Bariatric Surgery Benefits Diabetic Patients
Dibetes has become epidemic . there are about 170 million people worldwide in year 2000 & Estimated to be more than 366 million by 2030. Type 2 diabetes mellitus is a complex disease characterized by insulin resistance and progressive failure of pancreatic beta cells, resulting in high blood sugar.
Obesity, a potent risk factor for type 2 diabetes, contributes to its development by inducing insulin resistance and inflammation, which in turn impair glucose regulation. Fat deposits in the abdomen, muscles, and liver contribute to increase in circulating free fatty acids and fat cells-derived cytokines that mediate insulin resistance and inflammatory pathways.
EVIDENCE IS MOUNTING for the use of bariatric surgery to treat type 2 diabetes mellitus in patients whose body mass index (BMI) is 35 kg/m2 or higher. In obese patients who also have type 2 diabetes, bariatric surgery sends it into remission (means blood sugar control without the need for diabetic medications) in more than three-fourths of cases, with higher rates with the Gastric bypass procedure than with the laparoscopic adjustable gastric banding procedure.
There are main two factors which play role in this benefit after weight loss ( bariatric surgery))
but also to better insulin sensitivity and to alterations in levels of hormones secreted by the gut that increase insulin secretion.
The current medical approach to type 2 diabetes includes advising the patient to lose weight through lifestyle modification, and prescribing drugs that restore glycemic control by reducing insulin resistance (biguanides, glitazones) and improving insulin secretion (incretin mimetics and analogues and sulfonylureas).
However, several factors make type-2 diabetes challenging to treat in obese people. Patients who lose weight via behavioral changes and weight-loss drugs tend to gain the weight back. Anti diabetic drugs pose the risk of hypoglycemia. Moreover, although many new classes of drugs have been developed to treat type 2 diabetes, most patients fail to achieve the American Diabetes Association goal for glycemic control, ie, a hemoglobin A1c level lower than 7%.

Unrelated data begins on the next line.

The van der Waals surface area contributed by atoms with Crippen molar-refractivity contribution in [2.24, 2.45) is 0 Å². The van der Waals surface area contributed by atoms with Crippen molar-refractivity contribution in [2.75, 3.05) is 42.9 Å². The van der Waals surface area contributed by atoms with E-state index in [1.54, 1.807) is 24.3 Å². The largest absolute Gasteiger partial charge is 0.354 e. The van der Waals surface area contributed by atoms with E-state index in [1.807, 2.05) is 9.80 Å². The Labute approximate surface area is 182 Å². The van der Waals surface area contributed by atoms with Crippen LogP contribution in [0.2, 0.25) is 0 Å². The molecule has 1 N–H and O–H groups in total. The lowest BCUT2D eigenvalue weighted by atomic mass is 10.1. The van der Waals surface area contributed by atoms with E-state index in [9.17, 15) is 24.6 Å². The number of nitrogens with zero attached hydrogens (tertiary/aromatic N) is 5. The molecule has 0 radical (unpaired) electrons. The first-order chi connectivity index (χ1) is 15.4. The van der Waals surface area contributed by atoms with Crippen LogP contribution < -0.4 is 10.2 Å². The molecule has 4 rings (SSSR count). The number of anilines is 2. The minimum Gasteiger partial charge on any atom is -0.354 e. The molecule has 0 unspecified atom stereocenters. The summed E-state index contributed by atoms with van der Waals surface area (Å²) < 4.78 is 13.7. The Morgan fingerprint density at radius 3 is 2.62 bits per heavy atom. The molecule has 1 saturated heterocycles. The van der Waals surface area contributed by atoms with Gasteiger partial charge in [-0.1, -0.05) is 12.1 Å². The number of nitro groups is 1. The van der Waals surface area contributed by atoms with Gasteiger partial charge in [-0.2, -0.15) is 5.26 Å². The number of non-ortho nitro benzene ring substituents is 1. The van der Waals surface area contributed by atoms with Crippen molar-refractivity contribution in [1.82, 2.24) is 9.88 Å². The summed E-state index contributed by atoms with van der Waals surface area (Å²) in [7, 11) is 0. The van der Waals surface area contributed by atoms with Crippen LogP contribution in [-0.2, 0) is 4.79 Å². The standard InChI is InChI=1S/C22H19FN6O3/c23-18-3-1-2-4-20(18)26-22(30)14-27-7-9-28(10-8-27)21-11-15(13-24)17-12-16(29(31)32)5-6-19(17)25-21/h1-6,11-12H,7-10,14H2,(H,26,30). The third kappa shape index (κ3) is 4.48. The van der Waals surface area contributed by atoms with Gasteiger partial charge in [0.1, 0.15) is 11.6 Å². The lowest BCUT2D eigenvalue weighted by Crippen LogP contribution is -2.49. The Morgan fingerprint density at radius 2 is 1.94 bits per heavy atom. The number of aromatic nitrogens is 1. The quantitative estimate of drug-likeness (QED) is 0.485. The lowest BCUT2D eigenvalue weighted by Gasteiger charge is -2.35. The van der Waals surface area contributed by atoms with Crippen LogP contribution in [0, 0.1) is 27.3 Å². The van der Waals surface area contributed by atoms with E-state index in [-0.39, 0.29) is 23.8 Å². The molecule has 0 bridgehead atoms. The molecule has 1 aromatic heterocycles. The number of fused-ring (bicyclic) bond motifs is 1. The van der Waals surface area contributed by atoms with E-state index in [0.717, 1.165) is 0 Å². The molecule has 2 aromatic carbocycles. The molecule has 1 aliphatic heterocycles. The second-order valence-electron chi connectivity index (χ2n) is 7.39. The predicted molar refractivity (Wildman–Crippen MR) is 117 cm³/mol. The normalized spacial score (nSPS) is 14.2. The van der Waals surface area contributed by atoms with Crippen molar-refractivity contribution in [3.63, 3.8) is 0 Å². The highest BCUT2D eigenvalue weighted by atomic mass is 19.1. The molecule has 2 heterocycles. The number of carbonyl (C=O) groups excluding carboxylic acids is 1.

BARIATRIC PROCEDURES AND THEIR EFFECT ON DIABETES CONTROL
After bariatric surgery, patients lose more weight than with traditional weight-loss methods—up to 25% of their total body weight. Furthermore, of those with type 2 diabetes, 87% achieve at least better glucose control and need fewer anti diabetic medications and an average of 78% achieve normal glycemic control without taking any anti diabetic medications at all. But not all bariatric procedures have the same effect on weight and diabetes: certain procedures have a greater effect.
The two major types are classified as gastric restrictive procedures and intestinal bypass procedures. The classification was initially based on the presumed mechanism of weight loss.
Gastric restrictive procedures (laparoscopic adjustable gastric banding, sleeve gastrectomy, ) limit gastric volume and, hence, restrict the intake of calories by inducing satiety. Afterward, patients lose approximately 10% to 20% of their total body weight.
Intestinal bypass procedures (Roux-en-Y gastric bypass, biliopancreatic diversion) also restrict caloric intake, the way gastric banding do. But because the small intestine is shortened, they have an added component of malabsorption of fat and nutrients. Afterward, more patients experience remission of type 2 diabetes (82%–99%) than after gastric restrictive operations, even patients with longer duration of disease, including those treated with insulin DIABETES